We are also using AI to control cyber frauds. We have already disconnected about 80 lakh connections using AI. We have further integrated the platform with WhatApp and Meta. Bank accounts are also getting frozen. 5G has now delivered. Operators are also working on developing footprints. Use cases are coming up. We look forward to healthy growth in the coming years. 

India’s space odyssey

Lt. Gen. AK Bhatt, Director General ISpA, noted that space is happening in India. Earlier, Gurkhas used to try and jump off planes, sometimes, without parachutes. Man's forays into space started around 1945. The V2 missiles were created by a German scientist. America planned operation Paper Clip. They picked up the scientists from Germany, to the USA. Van Bron, and another 150 scientists were taken to America. Russians took another 500 scientists. The first space landing was later done by Russia. This is the history!

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Today, Jeff Bezos and Elon Musk dream about taking people to the moon and Mars. The cost of sending anything in space, is the rocket. Musk has made such a rocket. In 2020, scientists were called to talk about space in 2060. The best use case is: there could be humans living on the moon and Mars. There could be international space stations with humans also involved in manufacturing. Solar power could be beamed down to the earth. All of this requires lot of disruptive technologies.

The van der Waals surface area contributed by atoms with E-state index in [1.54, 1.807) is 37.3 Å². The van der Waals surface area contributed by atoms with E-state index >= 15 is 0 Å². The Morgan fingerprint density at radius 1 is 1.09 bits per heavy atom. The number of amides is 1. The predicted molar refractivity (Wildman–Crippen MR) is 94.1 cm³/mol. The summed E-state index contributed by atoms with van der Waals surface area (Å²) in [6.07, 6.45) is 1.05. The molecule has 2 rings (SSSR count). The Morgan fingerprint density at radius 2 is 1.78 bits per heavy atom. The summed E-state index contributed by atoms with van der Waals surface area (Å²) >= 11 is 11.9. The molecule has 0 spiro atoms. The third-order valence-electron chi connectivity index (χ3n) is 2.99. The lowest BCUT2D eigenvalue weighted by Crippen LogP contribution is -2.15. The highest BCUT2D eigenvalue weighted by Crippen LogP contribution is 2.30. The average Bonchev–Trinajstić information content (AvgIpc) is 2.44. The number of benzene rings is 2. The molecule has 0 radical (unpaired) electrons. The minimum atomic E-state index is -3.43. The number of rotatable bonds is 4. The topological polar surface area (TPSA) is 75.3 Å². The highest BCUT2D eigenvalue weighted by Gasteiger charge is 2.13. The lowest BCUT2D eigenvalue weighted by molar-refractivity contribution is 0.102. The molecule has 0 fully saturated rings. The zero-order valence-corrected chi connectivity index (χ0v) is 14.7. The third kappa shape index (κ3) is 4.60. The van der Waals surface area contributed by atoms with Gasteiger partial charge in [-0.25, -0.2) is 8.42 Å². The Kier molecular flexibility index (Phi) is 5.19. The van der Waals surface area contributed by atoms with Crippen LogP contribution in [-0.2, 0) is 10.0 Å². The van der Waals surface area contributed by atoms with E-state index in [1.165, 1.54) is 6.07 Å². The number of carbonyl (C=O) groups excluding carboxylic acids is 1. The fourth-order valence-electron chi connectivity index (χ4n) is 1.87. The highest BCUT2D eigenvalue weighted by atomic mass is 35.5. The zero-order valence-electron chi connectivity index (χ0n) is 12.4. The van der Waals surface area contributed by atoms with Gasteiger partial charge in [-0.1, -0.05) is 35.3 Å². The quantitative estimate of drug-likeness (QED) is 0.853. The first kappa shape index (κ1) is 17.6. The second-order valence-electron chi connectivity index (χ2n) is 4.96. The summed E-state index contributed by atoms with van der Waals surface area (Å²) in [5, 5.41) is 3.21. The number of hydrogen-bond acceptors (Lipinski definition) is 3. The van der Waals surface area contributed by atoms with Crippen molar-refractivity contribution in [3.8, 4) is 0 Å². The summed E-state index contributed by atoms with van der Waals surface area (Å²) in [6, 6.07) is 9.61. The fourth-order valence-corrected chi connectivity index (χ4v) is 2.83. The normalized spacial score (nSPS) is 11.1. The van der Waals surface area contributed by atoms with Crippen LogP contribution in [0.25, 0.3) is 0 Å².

Communications need to be terrestrial, and in space. In 2020, Indian government opened up the space segment to the private players. InSpace was made to promote, authorize, and regulate space. By end-2022, and 2023, we have seen startups coming up. A startup is having the launch of Agnikool. ISRO has been there since the last 60 years, and an ecosystem is also there.

Today, startups talk about regulations, funds. Government has announced a space policy in 2022, which is very forward looking. An FDI policy has also come that is very liberal, from 51% to 100%. 

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EutelSat OneWeb has launched 648 satellites in LEO. It is providing communications in some parts of the world. Service will be available to India very soon. Starlink is on the threshold of coming into India. Satellite communications can reach where terrestrial communications cannot reach. Demand is increasing quite a bit. 

Reusable rockets are now being used, especially, by SpaceX. It has reduced the cost to 1/5th. Also, GEO was present earlier. There was a latency problem. Now, it has come down to LEOs, and latency has been removed.

Focus on network!

Digvijay Sharma, Senior Director Sales, Ciena India, said the network has never been more important. Complexity, scale, capacity, etc., are all increasing. Connectivity was the first generation. Then came content and data-driven, in second generation. Now, we are seeing Networking 3.0, which is creating platforms to drive digital economy. 

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Services are now all available as apps. We need strong cloud and connect platforms to make that happen. Cloud platform create a ubiquitous user experience. Architecture is also changing from core to the edge. We are now building next-gen connect platforms in India. We need lot of capacity, and the network needs to be much more scalable. 

India's ARPU is perhaps the lowest in the world. We need cost-effective networks. We have to make the networks reliable, consistent, and redundant. We need networks that are scalable and programmable. Networks need to be much flatter and sustainable. Ciena's R&D focus is on environmental reliability, and sustainability targets to achieve. Optical spectrum is also very important.